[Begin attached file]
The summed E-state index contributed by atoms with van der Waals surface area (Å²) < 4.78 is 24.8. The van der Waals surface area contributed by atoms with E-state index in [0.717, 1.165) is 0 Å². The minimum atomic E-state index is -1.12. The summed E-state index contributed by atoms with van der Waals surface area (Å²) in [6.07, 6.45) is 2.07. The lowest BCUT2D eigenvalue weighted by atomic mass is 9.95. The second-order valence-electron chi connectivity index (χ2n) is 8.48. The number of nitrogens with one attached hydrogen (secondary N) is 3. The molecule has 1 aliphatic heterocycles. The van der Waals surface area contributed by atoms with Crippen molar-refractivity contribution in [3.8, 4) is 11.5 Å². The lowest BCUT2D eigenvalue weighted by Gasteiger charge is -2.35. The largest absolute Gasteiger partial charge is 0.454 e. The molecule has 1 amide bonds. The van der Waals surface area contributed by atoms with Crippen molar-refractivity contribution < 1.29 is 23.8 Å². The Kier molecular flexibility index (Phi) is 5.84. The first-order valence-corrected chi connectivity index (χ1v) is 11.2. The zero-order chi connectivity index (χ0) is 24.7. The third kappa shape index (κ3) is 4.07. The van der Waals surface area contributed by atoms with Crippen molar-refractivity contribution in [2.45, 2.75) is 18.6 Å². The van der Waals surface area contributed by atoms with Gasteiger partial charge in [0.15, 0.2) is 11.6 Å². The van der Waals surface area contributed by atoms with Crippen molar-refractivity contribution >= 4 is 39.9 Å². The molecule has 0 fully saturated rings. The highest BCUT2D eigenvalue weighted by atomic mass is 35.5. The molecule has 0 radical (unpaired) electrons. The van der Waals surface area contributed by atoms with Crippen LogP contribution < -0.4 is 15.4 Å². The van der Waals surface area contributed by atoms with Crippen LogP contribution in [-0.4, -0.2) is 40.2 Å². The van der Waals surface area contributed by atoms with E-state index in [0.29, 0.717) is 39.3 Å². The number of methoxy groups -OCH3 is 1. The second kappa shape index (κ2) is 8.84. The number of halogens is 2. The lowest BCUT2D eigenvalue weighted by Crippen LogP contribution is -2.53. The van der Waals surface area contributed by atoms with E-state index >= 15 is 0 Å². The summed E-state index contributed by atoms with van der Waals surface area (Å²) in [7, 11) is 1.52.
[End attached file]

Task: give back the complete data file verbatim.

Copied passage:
The summed E-state index contributed by atoms with van der Waals surface area (Å²) < 4.78 is 24.8. The van der Waals surface area contributed by atoms with E-state index in [0.717, 1.165) is 0 Å². The minimum atomic E-state index is -1.12. The summed E-state index contributed by atoms with van der Waals surface area (Å²) in [6.07, 6.45) is 2.07. The lowest BCUT2D eigenvalue weighted by atomic mass is 9.95. The second-order valence-electron chi connectivity index (χ2n) is 8.48. The number of nitrogens with one attached hydrogen (secondary N) is 3. The molecule has 1 aliphatic heterocycles. The van der Waals surface area contributed by atoms with Crippen molar-refractivity contribution in [3.8, 4) is 11.5 Å². The lowest BCUT2D eigenvalue weighted by Gasteiger charge is -2.35. The largest absolute Gasteiger partial charge is 0.454 e. The molecule has 1 amide bonds. The van der Waals surface area contributed by atoms with Crippen molar-refractivity contribution < 1.29 is 23.8 Å². The Kier molecular flexibility index (Phi) is 5.84. The first-order valence-corrected chi connectivity index (χ1v) is 11.2. The zero-order chi connectivity index (χ0) is 24.7. The third kappa shape index (κ3) is 4.07. The van der Waals surface area contributed by atoms with Crippen molar-refractivity contribution in [2.45, 2.75) is 18.6 Å². The van der Waals surface area contributed by atoms with Gasteiger partial charge in [0.15, 0.2) is 11.6 Å². The van der Waals surface area contributed by atoms with Crippen molar-refractivity contribution >= 4 is 39.9 Å². The molecule has 0 fully saturated rings. The highest BCUT2D eigenvalue weighted by atomic mass is 35.5. The molecule has 0 radical (unpaired) electrons. The van der Waals surface area contributed by atoms with Crippen LogP contribution < -0.4 is 15.4 Å². The van der Waals surface area contributed by atoms with Crippen LogP contribution in [-0.4, -0.2) is 40.2 Å². The van der Waals surface area contributed by atoms with E-state index in [0.29, 0.717) is 39.3 Å². The number of methoxy groups -OCH3 is 1. The second kappa shape index (κ2) is 8.84. The number of halogens is 2. The lowest BCUT2D eigenvalue weighted by Crippen LogP contribution is -2.53. The van der Waals surface area contributed by atoms with E-state index >= 15 is 0 Å². The summed E-state index contributed by atoms with van der Waals surface area (Å²) in [7, 11) is 1.52.